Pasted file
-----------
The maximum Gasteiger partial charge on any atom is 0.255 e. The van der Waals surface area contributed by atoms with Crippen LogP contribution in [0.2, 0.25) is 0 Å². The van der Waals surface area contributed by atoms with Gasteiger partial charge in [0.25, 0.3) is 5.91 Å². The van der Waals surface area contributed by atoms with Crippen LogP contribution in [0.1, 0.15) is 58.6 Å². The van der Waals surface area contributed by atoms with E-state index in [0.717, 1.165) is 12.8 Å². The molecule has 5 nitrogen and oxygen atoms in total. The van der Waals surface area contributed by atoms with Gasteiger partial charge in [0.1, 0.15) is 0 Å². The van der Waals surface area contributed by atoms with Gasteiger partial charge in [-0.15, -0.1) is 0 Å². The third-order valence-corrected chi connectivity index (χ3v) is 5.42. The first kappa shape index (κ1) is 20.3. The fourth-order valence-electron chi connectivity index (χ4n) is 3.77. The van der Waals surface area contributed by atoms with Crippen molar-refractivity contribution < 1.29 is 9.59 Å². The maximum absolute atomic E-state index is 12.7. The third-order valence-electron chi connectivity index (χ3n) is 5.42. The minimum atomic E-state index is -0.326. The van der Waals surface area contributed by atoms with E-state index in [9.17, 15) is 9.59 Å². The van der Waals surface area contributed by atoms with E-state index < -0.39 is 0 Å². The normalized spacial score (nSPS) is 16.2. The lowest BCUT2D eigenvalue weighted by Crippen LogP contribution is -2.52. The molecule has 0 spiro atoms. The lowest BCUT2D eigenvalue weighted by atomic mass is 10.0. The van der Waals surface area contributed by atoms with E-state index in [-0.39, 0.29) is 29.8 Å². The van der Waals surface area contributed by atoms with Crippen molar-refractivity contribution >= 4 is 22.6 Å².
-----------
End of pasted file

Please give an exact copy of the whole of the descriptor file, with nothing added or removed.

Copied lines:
The maximum Gasteiger partial charge on any atom is 0.255 e. The van der Waals surface area contributed by atoms with Crippen LogP contribution in [0.2, 0.25) is 0 Å². The van der Waals surface area contributed by atoms with Gasteiger partial charge in [0.25, 0.3) is 5.91 Å². The van der Waals surface area contributed by atoms with Crippen LogP contribution in [0.1, 0.15) is 58.6 Å². The van der Waals surface area contributed by atoms with E-state index in [0.717, 1.165) is 12.8 Å². The molecule has 5 nitrogen and oxygen atoms in total. The van der Waals surface area contributed by atoms with Gasteiger partial charge in [0.1, 0.15) is 0 Å². The van der Waals surface area contributed by atoms with Gasteiger partial charge in [-0.15, -0.1) is 0 Å². The third-order valence-corrected chi connectivity index (χ3v) is 5.42. The first kappa shape index (κ1) is 20.3. The fourth-order valence-electron chi connectivity index (χ4n) is 3.77. The van der Waals surface area contributed by atoms with Crippen molar-refractivity contribution < 1.29 is 9.59 Å². The maximum absolute atomic E-state index is 12.7. The third-order valence-electron chi connectivity index (χ3n) is 5.42. The minimum atomic E-state index is -0.326. The van der Waals surface area contributed by atoms with E-state index in [9.17, 15) is 9.59 Å². The van der Waals surface area contributed by atoms with E-state index < -0.39 is 0 Å². The normalized spacial score (nSPS) is 16.2. The lowest BCUT2D eigenvalue weighted by Crippen LogP contribution is -2.52. The molecule has 0 spiro atoms. The lowest BCUT2D eigenvalue weighted by atomic mass is 10.0. The van der Waals surface area contributed by atoms with E-state index in [-0.39, 0.29) is 29.8 Å². The van der Waals surface area contributed by atoms with Crippen molar-refractivity contribution >= 4 is 22.6 Å².